Molly Dobson, CEW Emerita Leadership Council Member, Receives U-M Honorary Degree

Molly Dobson, long-time CEW Leadership Council member, supporter and friend, was awarded a U-M Honorary Doctor of Laws degree at Winter Commencement on Dec. 16th at Crisler Arena. Molly’s life-long support of education and gender equity has helped many to change the direction of their lives. Her vision and her spirit have inspired others to act, and to do more.

To celebrate the award of Molly’s Honorary Doctor of Laws Degree, CEW held a congratulatory luncheon for Molly this week where she shared her remarks from the Commencement celebration with the group. The following is a transcript of her comments from the dinner prior to commencement, and from her remarks at our celebratory luncheon:

Thank you, President Coleman, for this truly meaningful honor. As for all you honorees, distinguished guests, precious friends and family members, it’s a pleasure to be in your midst and celebrating this very special campus event. As a volunteer and philanthropist, it’s flattering to be included in this illustrious “gang of six.”

Turning back the pages, it’s difficult to pinpoint my initial inspiration for leading a life of service. But thinking it over, the blue ribbon goes to my father.

Picture this. The year is 1944. The United States is at war in Europe and in the Pacific. The month is February. It’s my 21st birthday and my parents have stopped by my campus residence for hugs and chatter and gift-giving. In the course of the conversation, my father asks, “Sis, your graduation is less than four months away. What do you plan on doing once you get your diploma?” Believe it or not, I really hadn’t given it much thought. In college, I had the luxury of majoring in English Literature and minoring in History and Art and gave little thought to how I might put this knowledge to work.

Quite frankly, the majority of coeds on campus were yearning for a life of normalcy. Of leaving this long-lasting upheaval far far behind. On many a female mind were thoughts of marriage and nesting. In the 30s and 40s, there was no such thing as a mission statement or a 5-year plan. We had survived the Depression and were now deeply immersed in the hardships and heart breaks of WW II.

Time to answer my father’s question. “I guess maybe I’ll look for a job as a stewardess.” His answer, “Do you think that’s doing enough for your country?” No doubt about it, that was an “aha” moment in MY life. Life was not about me. Life was about SERVICE. Service to country. Service to others. It was time for me to abandon my childish ways and see what I could do for my country and my fellow men and women.

So what did I do? First, I enlisted in the Navy where I served as a communications officer in Washington, D.C.. When my fiance returned to the states from destroyer duty in the Pacific, along came wedding vows and soon thereafter, motherhood.

Nevertheless, my focus on SERVICE to others has all but dominated my life for more than 65 years. I have served on countless boards and committees in a myriad of ways. As my focus on service grew, the importance of stepping up and being a donor evolved.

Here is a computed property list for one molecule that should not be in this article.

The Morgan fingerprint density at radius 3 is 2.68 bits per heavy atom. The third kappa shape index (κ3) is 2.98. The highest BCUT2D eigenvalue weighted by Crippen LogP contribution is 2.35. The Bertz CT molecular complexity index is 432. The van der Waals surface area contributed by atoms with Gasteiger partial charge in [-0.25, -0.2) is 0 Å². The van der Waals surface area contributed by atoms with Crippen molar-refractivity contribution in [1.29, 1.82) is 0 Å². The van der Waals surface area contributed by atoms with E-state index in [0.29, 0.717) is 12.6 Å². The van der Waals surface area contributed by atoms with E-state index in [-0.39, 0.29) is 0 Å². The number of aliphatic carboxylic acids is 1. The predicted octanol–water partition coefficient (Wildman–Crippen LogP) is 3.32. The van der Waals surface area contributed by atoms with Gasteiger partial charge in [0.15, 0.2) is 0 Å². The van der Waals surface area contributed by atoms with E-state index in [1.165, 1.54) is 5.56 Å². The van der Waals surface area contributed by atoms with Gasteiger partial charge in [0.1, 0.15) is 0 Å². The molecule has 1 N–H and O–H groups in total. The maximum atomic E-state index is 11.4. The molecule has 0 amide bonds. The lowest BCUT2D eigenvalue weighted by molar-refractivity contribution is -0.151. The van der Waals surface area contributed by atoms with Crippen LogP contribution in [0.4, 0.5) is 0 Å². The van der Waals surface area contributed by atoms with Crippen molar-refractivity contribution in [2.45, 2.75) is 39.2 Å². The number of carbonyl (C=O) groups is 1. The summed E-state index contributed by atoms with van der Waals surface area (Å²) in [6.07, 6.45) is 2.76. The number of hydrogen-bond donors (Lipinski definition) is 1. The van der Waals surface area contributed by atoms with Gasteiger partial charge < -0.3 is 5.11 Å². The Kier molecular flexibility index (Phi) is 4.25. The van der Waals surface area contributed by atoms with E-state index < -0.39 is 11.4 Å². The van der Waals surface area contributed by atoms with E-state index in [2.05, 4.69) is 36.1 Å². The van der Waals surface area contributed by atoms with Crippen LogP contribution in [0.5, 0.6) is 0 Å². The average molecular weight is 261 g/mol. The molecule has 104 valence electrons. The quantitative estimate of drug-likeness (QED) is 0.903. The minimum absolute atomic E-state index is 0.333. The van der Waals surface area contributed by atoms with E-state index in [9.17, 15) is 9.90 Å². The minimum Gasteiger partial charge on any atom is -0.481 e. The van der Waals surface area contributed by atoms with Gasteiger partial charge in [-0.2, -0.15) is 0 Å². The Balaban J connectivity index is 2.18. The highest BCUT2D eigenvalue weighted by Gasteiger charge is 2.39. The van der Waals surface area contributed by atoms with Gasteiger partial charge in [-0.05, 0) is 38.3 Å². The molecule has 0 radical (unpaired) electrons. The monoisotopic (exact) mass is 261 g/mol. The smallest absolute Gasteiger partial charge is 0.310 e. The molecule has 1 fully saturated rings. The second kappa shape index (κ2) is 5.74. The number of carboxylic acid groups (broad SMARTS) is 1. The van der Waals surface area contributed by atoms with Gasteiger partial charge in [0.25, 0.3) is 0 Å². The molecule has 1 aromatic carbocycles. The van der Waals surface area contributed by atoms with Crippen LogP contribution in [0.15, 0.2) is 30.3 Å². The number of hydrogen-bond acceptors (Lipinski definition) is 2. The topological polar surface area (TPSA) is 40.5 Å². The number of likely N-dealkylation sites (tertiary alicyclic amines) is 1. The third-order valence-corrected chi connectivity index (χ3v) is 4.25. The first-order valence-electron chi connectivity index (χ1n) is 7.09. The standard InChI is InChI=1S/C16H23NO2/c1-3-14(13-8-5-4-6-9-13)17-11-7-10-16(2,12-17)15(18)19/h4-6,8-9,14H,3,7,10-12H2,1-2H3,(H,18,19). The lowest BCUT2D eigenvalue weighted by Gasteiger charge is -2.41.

When it comes to philanthropy, I can pinpoint two “aha” moments. The first involved a campaign telephone call from a University student asking to speak to my husband. In that Bill wasn’t home, I asked if I could take a message and was told that the caller was participating in a U-M campaign and wanted to talk to Bill about making a gift. I replied, “Why don’t you just talk to me about making a gift?” He was speechless and I realized for the first time how rare it was for women to be considered potential donors.

Aha moment #2 surfaced when a friend asked me if I would contribute to a piece of sculpture to be installed in front of the UMMA. After considerable agonizing, I said I’d give $1,000. She replied, “Molly, if you can see your way clear to parting with $1,000 this year, how about pledging the same amount for two additional years? $3,000 would go much further in helping us reach goal.” I agreed. That 3-year pledge became my first significant gift! I was elated to be a participant in an appealing campus project.

Fast forward to tonight, December 15, 2012. I can’t begin to tell you the rewards I’ve reaped from being a volunteer and philanthropist. First of all, it’s FRIENDS. Secondly, it’s the opportunity to be deeply immersed in my community and my alma mater. And lastly, the warm satisfaction of truly making a difference. Tomorrow, it’s the privilege of being granted a U-M Honorary Doctor of Laws degree, thanks to CEW’s influence. Talk about frosting on the cake!

Lastly, fast forward to today, January 16th, 2013. Please know what a pleasure it is to share this super-special CEW/Paesano luncheon with each and every one of you. You, dear friends, are likewise the frosting on my cake! Thank you for being here today to celebrate with me.

Molly’s influence in the community is deep. She served as honorary co-chair of the Ann Arbor City Club’s recent capital campaign, and has raised funds for the Humane Society, the Ann Arbor YMCA and the United Way of Washtenaw County. She was an early supporter of the Ann Arbor Teen Center and, as former president of the Lucile B. Conger Alumnae Group in the mid-60’s, formed an early relationship with CEW that is ongoing today. In addition to serving on CEW's Leadership Council for many years, Molly established the Molly Dobson Scholarship awarded through CEW's Scholarship Program. She received the 2006 U-M David B. Hermelin Award for Fundraising Volunteer Leadership and in 2007, received a Community Foundation Award for Philanthropy. Molly also served on the Michigan Difference Campaign as a member of its Washtenaw County Committee. Most recently she helped fund the award-winning Development Summer internship Program at U-M to prepare students for careers in fundraising.